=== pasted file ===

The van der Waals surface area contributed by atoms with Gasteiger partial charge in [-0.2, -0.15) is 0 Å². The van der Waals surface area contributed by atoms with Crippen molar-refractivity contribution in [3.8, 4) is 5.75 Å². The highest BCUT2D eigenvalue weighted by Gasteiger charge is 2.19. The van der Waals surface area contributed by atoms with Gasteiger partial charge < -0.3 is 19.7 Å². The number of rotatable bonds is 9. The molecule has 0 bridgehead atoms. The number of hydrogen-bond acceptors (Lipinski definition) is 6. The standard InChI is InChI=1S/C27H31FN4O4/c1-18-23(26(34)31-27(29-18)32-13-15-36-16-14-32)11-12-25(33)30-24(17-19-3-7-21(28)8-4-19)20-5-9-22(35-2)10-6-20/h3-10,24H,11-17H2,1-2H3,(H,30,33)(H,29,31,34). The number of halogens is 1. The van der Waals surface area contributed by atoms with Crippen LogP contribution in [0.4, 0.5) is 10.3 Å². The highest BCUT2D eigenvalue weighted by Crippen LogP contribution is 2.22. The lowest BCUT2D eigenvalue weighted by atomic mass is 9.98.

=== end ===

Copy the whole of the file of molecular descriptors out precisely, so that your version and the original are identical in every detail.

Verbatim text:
The van der Waals surface area contributed by atoms with Gasteiger partial charge in [-0.2, -0.15) is 0 Å². The van der Waals surface area contributed by atoms with Crippen molar-refractivity contribution in [3.8, 4) is 5.75 Å². The highest BCUT2D eigenvalue weighted by Gasteiger charge is 2.19. The van der Waals surface area contributed by atoms with Gasteiger partial charge < -0.3 is 19.7 Å². The number of rotatable bonds is 9. The molecule has 0 bridgehead atoms. The number of hydrogen-bond acceptors (Lipinski definition) is 6. The standard InChI is InChI=1S/C27H31FN4O4/c1-18-23(26(34)31-27(29-18)32-13-15-36-16-14-32)11-12-25(33)30-24(17-19-3-7-21(28)8-4-19)20-5-9-22(35-2)10-6-20/h3-10,24H,11-17H2,1-2H3,(H,30,33)(H,29,31,34). The number of halogens is 1. The van der Waals surface area contributed by atoms with Crippen LogP contribution in [0.4, 0.5) is 10.3 Å². The highest BCUT2D eigenvalue weighted by Crippen LogP contribution is 2.22. The lowest BCUT2D eigenvalue weighted by atomic mass is 9.98.